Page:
Navigating Post-Operative Outcomes: A Comprehensive Reframing of an Original Graded Prognostic Assessment in Patients with Brain Metastases

Maria Goldberg, Michel G. Mondragon-Soto, Laura Dieringer, Ghaith Altawalbeh, Paul Pöser, Lea Baumgart, Benedikt Wiestler, Jens Gempt, Bernhard Meyer, Amir Kaywan Aftahy

Research output: Contribution to journalArticlepeer-review

Abstract

Background: Graded Prognostic Assessment (GPA) has been proposed for various brain metastases (BMs) tailored to the primary histology and molecular profiles. However, it does not consider whether patients have been operated on or not and does not include surgical outcomes as prognostic factors. The residual tumor burden (RTB) is a strong predictor of overall survival. We validated the GPA score and introduced “volumetric GPA” in the largest cohort of operated patients and further explored the role of RTB as an additional prognostic factor. Methods: A total of 630 patients with BMs between 2007 and 2020 were included. The four GPA components were analyzed. The validity of the original score was assessed using Cox regression, and a modified index incorporating RTB was developed by comparing the accuracy, sensitivity, specificity, F1-score, and AUC parameters. Results: GPA categories showed an association with survival: age (p < 0.001, hazard ratio (HR) 2.9, 95% confidence interval (CI) 2.5–3.3), Karnofsky performance status (KPS) (p < 0.001, HR 1.3, 95% CI 1.2–1.5), number of BMs (p = 0.019, HR 1.4, 95% CI 1.1–1.8), and the presence of extracranial manifestation (p < 0.001, HR 3, 95% CI 1.6–2.5). The median survival for GPA 0–1 was 4 months; for GPA 1.5–2, it was 12 months; for GPA 2.5–3, it was 21 months; and for GPA 3.5–4, it was 38 months (p < 0.001). RTB was identified as an independent prognostic factor. A cut-off of 2 cm3 was used for further analysis, which showed a median survival of 6 months (95% CI 4–8) vs. 13 months (95% CI 11–14, p < 0.001) for patients with RTB > 2 cm3 and <2 cm3, respectively. RTB was added as an additional component for a modified volumetric GPA score. The survival rates with the modified GPA score were: GPA 0–1: 4 months, GPA 1.5–2: 7 months, GPA 2.5–3: 18 months, and GPA 3.5–4: 34 months. Both scores showed good stratification, with the new score showed a trend towards better discrimination in patients with more favorable prognoses. Conclusion: The prognostic value of the original GPA was confirmed in our cohort of patients who underwent surgery for BM. The RTB was identified as a parameter of high prognostic significance and was incorporated into an updated “volumetric GPA”. This score provides a novel tool for prognosis and clinical decision making in patients undergoing surgery. This method may be useful for stratification and patient selection for further treatment and in future clinical trials.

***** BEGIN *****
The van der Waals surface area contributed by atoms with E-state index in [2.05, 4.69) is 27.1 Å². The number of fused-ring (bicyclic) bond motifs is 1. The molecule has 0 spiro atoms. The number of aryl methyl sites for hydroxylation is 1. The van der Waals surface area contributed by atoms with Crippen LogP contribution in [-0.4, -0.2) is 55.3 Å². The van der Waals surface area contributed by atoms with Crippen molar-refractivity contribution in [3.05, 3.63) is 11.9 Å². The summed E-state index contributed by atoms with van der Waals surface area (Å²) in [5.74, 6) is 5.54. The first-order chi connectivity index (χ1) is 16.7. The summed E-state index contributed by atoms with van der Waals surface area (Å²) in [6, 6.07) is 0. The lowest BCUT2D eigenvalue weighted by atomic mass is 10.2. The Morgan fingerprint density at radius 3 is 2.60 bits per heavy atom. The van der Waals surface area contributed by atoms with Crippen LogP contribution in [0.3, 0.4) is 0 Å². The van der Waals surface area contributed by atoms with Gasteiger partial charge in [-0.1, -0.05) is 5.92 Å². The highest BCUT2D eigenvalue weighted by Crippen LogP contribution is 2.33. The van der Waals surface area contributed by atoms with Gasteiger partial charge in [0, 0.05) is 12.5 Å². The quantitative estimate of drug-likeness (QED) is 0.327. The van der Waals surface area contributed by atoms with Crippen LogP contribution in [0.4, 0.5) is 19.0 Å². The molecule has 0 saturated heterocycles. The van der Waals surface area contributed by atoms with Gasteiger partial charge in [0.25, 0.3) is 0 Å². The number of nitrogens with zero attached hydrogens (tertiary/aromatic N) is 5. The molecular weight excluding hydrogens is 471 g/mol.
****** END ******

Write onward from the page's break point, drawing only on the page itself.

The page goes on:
Original languageEnglish
Article number291
JournalCancers
Volume16
Issue number2
DOIs
StatePublished - Jan 2024
Externally publishedYes

Keywords

  • GPA
  • brain metastasis
  • prognostic assessment
  • rest tumor volume
  • surgery

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